192.168.1.230/24 next hop of 10.10.1.1 into a Cisco it will convert the route for you into 192.168.1.0 255.255.255.0 (192.168.1.0/24).

The reason for this is that all of the bits in the not-used section must be zeroed out.

Some common prefix lengths you will see:

/30 (used on point to point links)
/29 (used by broadband ISPs for a chunk of 5 usable public IPs)
/24 (common ipv4 LAN subnet)
/22 (used on large wireless LANs)
/16 (supernet routes for large chunks of space)
/0 (default route - also 0/0)

All next hop addresses must be directly accessible (using ARP) from an interface unless you have recursive routing enabled.

Types of Routes

Connected

A connected route is a route where two devices can communicate directly. Connected routes only exist for devices that share a LAN. No routing is done because the packets simply travel through the router's LAN interface. For example, if you have two computers connected to the same LAN, their route to one another is connected.

Static

Static routing is the most basic form of routing. It is programmed in by the user and does not change unless the user changes it.

The most precise static route will always be chosen before the most general one. For example, if you have these two routes:
0.0.0.0/0 via 172.30.100.1
192.168.1.0/24 via 172.30.100.10

The router will choose 172.30.100.10 for any queries in the 192.168.1.0/24 network because the 24 prefix is more precise than the 0 prefix. For any other routes, it has no choice but to choose 0.0.0.0/0 (also called a default route).

Static routes can also have a next hop of an interface instead of an IP address. This is for direct connections. These direct connections will use ARP for finding directly connected IPs.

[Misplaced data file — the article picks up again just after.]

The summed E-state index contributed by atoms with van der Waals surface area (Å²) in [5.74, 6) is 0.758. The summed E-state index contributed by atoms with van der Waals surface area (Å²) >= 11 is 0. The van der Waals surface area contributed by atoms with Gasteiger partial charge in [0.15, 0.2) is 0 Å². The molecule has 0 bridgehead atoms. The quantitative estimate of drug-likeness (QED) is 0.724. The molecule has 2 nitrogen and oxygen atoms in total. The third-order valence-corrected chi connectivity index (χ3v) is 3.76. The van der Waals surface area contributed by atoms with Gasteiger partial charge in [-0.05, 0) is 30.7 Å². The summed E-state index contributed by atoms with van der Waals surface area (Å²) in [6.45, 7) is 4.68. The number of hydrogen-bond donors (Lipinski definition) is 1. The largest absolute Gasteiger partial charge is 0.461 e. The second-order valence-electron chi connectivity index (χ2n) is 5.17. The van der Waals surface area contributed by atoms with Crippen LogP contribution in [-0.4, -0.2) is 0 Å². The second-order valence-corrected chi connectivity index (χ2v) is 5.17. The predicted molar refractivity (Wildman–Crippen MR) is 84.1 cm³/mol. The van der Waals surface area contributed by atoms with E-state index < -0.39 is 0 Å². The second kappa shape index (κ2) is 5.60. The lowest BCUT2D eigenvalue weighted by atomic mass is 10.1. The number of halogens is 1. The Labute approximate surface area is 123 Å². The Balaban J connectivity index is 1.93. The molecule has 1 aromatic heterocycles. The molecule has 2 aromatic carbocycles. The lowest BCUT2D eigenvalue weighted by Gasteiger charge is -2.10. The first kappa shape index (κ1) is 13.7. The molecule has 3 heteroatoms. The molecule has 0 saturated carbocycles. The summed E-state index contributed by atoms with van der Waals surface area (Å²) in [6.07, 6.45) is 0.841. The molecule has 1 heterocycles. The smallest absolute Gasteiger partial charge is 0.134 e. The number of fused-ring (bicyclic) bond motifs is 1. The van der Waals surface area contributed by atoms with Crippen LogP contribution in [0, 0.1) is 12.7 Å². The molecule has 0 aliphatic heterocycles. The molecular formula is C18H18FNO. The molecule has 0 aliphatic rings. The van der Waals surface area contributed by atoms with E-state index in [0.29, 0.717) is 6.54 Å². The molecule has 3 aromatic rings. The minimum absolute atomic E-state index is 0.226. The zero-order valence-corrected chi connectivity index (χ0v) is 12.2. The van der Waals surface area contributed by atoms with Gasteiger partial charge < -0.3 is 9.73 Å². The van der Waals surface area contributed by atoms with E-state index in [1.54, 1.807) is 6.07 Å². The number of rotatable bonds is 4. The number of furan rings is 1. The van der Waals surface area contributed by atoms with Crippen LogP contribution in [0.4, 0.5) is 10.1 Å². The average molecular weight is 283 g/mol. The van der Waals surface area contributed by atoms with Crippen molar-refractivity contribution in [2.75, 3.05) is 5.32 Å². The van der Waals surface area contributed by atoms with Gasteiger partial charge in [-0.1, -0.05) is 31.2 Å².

Example:

192.168.1.0/24 dev eno1 proto kernel scope link src 192.168.1.130

Here, the routing table is telling the router to use the interface eno1 for all connections for 192.168.1.0/24.

Dynamic

Dynamic routing works much the same way static routing does with route selection and route criteria, but it differs in one big way: routes can change without user input.

In dynamic routing, routes are learned from a protocol (OSPF, BGP, RIP, etc.). Routes are "advertised" by other routers, and your router chooses which ones to add to its kernel based on acceptance criteria. These acceptance criteria make sure no malicious routes are declared like one overriding access to your LAN.

Policy

Policy routing is used to override static or dynamic routing policies based on more criteria than destination and netmask. Some of these criteria are source address, size of packet, protocol, or any other information.

Policy routing can be useful in some scenarios. For instance, it can be used if you have two fiber lines: one that is cheaper at night and one that is cheaper during the day. You can use a policy route to use one line for most of the traffic during the day and the other at night.